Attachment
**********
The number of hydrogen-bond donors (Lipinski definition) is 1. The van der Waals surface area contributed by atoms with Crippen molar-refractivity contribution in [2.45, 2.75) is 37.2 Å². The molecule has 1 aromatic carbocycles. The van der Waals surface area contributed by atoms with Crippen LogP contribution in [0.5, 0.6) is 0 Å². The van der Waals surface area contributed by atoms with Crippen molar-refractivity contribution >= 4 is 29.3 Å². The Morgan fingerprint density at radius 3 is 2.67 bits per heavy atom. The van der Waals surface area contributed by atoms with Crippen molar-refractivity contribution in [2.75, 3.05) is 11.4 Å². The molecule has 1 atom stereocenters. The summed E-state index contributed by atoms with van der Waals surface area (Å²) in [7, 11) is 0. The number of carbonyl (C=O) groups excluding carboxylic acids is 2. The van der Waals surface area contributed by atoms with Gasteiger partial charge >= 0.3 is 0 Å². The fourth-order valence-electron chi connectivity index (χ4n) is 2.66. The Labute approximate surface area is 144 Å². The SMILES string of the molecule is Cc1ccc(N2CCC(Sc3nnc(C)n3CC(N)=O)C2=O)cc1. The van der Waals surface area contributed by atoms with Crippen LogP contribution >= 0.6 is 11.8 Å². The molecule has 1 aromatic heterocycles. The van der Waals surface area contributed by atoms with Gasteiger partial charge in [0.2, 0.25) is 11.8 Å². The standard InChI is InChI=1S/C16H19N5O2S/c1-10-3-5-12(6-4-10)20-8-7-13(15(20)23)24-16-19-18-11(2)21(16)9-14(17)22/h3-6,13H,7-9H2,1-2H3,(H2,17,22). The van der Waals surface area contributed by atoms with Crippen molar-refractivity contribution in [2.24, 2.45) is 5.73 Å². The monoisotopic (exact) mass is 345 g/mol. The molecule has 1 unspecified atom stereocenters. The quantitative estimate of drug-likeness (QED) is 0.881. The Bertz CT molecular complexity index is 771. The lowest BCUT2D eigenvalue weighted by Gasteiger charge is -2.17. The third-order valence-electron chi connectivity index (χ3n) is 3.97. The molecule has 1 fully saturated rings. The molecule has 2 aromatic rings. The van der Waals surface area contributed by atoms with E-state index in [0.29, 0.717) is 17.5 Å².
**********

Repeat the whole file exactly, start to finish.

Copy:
The number of hydrogen-bond donors (Lipinski definition) is 1. The van der Waals surface area contributed by atoms with Crippen molar-refractivity contribution in [2.45, 2.75) is 37.2 Å². The molecule has 1 aromatic carbocycles. The van der Waals surface area contributed by atoms with Crippen LogP contribution in [0.5, 0.6) is 0 Å². The van der Waals surface area contributed by atoms with Crippen molar-refractivity contribution >= 4 is 29.3 Å². The Morgan fingerprint density at radius 3 is 2.67 bits per heavy atom. The van der Waals surface area contributed by atoms with Crippen molar-refractivity contribution in [2.75, 3.05) is 11.4 Å². The molecule has 1 atom stereocenters. The summed E-state index contributed by atoms with van der Waals surface area (Å²) in [7, 11) is 0. The number of carbonyl (C=O) groups excluding carboxylic acids is 2. The van der Waals surface area contributed by atoms with Gasteiger partial charge >= 0.3 is 0 Å². The fourth-order valence-electron chi connectivity index (χ4n) is 2.66. The Labute approximate surface area is 144 Å². The SMILES string of the molecule is Cc1ccc(N2CCC(Sc3nnc(C)n3CC(N)=O)C2=O)cc1. The van der Waals surface area contributed by atoms with Crippen LogP contribution >= 0.6 is 11.8 Å². The molecule has 1 aromatic heterocycles. The van der Waals surface area contributed by atoms with Gasteiger partial charge in [0.2, 0.25) is 11.8 Å². The standard InChI is InChI=1S/C16H19N5O2S/c1-10-3-5-12(6-4-10)20-8-7-13(15(20)23)24-16-19-18-11(2)21(16)9-14(17)22/h3-6,13H,7-9H2,1-2H3,(H2,17,22). The van der Waals surface area contributed by atoms with Crippen molar-refractivity contribution in [2.24, 2.45) is 5.73 Å². The monoisotopic (exact) mass is 345 g/mol. The molecule has 1 unspecified atom stereocenters. The quantitative estimate of drug-likeness (QED) is 0.881. The Bertz CT molecular complexity index is 771. The lowest BCUT2D eigenvalue weighted by Gasteiger charge is -2.17. The third-order valence-electron chi connectivity index (χ3n) is 3.97. The molecule has 1 fully saturated rings. The molecule has 2 aromatic rings. The van der Waals surface area contributed by atoms with E-state index in [0.29, 0.717) is 17.5 Å².